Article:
SHELDON, J. The money which the plaintiff seeks, under R. L. c. 159, § 3, cl. 7, to reach and apply as the property of William S. Lowe standing in the name of his wife Margaret H. Lowe, is in the custody of the law. She had brought an action in the Superior Court against an insurance company for the amount which had become due under a policy of insurance and to which she alleged that she was entitled. The insurance company admitted its liability, and by leave of court paid into court the amount claimed, under R. L. c. 173, § 37; and a third party, upon notice issued to him, appeared and claimed that the money was due to him, and he was substituted for the defendant in that action. Afterwards he withdrew his claim, and it was dismissed by an agreement between him and Mrs. Lowe. Accordingly in that action she has maintained her right to the fund; she would be entitled to judgment against the insurance company if it had not paid the money into court; and so far as that case is concerned she is entitled to have the money paid to her. The money is in the custody of the clerk of the Superior Court. The question is whether the plaintiff can reach and apply it to the payment of its demand against her husband; and that depends upon whether the fund, because in the custody of the law, is beyond the reach of creditors of her husband.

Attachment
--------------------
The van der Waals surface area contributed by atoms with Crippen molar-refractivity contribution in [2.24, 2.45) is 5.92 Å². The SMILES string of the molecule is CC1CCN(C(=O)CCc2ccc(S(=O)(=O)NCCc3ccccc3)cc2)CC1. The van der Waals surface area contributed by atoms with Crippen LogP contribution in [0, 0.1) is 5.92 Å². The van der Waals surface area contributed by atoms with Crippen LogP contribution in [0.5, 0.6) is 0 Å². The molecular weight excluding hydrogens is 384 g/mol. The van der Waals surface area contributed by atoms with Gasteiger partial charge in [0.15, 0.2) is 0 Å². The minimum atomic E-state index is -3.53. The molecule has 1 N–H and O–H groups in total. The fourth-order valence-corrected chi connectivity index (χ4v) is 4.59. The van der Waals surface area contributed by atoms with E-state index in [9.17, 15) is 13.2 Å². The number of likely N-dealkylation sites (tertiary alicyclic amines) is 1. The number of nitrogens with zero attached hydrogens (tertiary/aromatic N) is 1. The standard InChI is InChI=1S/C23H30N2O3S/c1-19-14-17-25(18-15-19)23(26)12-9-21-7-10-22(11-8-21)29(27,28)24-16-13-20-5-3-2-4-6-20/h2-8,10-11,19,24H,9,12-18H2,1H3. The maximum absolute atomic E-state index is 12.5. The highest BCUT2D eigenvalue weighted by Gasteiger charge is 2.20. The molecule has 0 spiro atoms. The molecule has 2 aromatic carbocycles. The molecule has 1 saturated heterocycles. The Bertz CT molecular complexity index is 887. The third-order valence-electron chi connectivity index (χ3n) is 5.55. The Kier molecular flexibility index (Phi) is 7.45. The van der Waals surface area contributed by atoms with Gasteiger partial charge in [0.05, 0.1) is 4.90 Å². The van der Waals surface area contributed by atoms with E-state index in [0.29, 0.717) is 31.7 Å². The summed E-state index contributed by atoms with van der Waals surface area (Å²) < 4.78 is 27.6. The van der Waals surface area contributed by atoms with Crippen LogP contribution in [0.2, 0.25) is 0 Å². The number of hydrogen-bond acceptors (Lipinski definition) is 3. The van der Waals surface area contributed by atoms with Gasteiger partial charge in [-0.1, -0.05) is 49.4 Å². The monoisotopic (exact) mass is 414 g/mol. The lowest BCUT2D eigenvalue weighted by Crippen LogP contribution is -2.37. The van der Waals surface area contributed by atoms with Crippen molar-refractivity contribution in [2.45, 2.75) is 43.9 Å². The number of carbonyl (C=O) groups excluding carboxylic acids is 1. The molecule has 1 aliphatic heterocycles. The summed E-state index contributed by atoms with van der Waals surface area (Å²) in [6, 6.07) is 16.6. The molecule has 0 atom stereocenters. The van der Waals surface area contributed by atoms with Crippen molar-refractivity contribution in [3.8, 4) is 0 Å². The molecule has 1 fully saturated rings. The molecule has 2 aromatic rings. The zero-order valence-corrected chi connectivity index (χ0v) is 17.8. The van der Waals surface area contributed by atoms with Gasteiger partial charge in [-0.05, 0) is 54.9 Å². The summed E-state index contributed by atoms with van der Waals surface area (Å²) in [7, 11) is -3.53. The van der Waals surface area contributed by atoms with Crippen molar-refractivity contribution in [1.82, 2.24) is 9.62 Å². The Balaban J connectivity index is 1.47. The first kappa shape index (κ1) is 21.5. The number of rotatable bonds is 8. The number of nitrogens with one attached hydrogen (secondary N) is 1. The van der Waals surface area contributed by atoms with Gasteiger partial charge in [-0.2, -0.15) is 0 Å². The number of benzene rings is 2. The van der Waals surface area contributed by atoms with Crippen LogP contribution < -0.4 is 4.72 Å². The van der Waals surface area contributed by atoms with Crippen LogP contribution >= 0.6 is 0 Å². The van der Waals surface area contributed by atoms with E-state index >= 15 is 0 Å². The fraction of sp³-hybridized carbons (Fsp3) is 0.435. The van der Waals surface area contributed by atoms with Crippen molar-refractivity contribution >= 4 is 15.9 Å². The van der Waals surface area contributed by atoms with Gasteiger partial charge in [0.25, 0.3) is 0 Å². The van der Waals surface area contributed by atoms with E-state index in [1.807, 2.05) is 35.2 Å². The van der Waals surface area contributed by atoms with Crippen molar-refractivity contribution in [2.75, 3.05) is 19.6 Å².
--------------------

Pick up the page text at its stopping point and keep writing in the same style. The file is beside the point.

As to Mrs. Lowe, the fund has been paid into court without her consent, upon the application of the insurance company which on paying it into court ceased to be a party to her action. As it now

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appears, she was entitled to a judgment and execution for the amount of her claim, but the order of the Superior Court, made under the authority of the statute (R. L. c. 173, § 37), took that right away from her and substituted a right to this fund if she should show herself entitled thereto. As to her, it was not voluntarily paid into court.